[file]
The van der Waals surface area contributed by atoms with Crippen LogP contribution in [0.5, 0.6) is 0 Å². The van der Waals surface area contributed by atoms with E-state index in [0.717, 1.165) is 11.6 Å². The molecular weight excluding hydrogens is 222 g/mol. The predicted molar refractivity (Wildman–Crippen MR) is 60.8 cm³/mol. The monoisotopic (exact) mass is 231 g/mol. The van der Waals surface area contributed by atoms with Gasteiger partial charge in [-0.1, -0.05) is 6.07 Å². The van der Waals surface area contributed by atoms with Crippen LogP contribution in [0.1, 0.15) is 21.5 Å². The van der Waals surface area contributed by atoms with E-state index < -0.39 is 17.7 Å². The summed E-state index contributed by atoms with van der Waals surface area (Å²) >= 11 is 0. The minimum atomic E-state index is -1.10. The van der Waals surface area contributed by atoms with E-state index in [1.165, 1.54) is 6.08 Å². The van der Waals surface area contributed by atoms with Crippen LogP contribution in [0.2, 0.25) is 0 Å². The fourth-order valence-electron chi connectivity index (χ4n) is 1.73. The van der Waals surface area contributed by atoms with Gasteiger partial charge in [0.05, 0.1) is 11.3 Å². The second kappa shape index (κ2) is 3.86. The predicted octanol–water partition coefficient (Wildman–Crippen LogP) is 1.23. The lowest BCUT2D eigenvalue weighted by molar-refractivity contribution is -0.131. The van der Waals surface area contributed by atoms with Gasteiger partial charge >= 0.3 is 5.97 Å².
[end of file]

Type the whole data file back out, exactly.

The van der Waals surface area contributed by atoms with Crippen LogP contribution in [0.5, 0.6) is 0 Å². The van der Waals surface area contributed by atoms with E-state index in [0.717, 1.165) is 11.6 Å². The molecular weight excluding hydrogens is 222 g/mol. The predicted molar refractivity (Wildman–Crippen MR) is 60.8 cm³/mol. The monoisotopic (exact) mass is 231 g/mol. The van der Waals surface area contributed by atoms with Gasteiger partial charge in [-0.1, -0.05) is 6.07 Å². The van der Waals surface area contributed by atoms with Crippen LogP contribution in [0.1, 0.15) is 21.5 Å². The van der Waals surface area contributed by atoms with E-state index < -0.39 is 17.7 Å². The summed E-state index contributed by atoms with van der Waals surface area (Å²) >= 11 is 0. The minimum atomic E-state index is -1.10. The van der Waals surface area contributed by atoms with E-state index in [1.165, 1.54) is 6.08 Å². The van der Waals surface area contributed by atoms with Crippen LogP contribution in [0.2, 0.25) is 0 Å². The fourth-order valence-electron chi connectivity index (χ4n) is 1.73. The van der Waals surface area contributed by atoms with Gasteiger partial charge in [0.05, 0.1) is 11.3 Å². The second kappa shape index (κ2) is 3.86. The predicted octanol–water partition coefficient (Wildman–Crippen LogP) is 1.23. The lowest BCUT2D eigenvalue weighted by molar-refractivity contribution is -0.131. The van der Waals surface area contributed by atoms with Gasteiger partial charge >= 0.3 is 5.97 Å².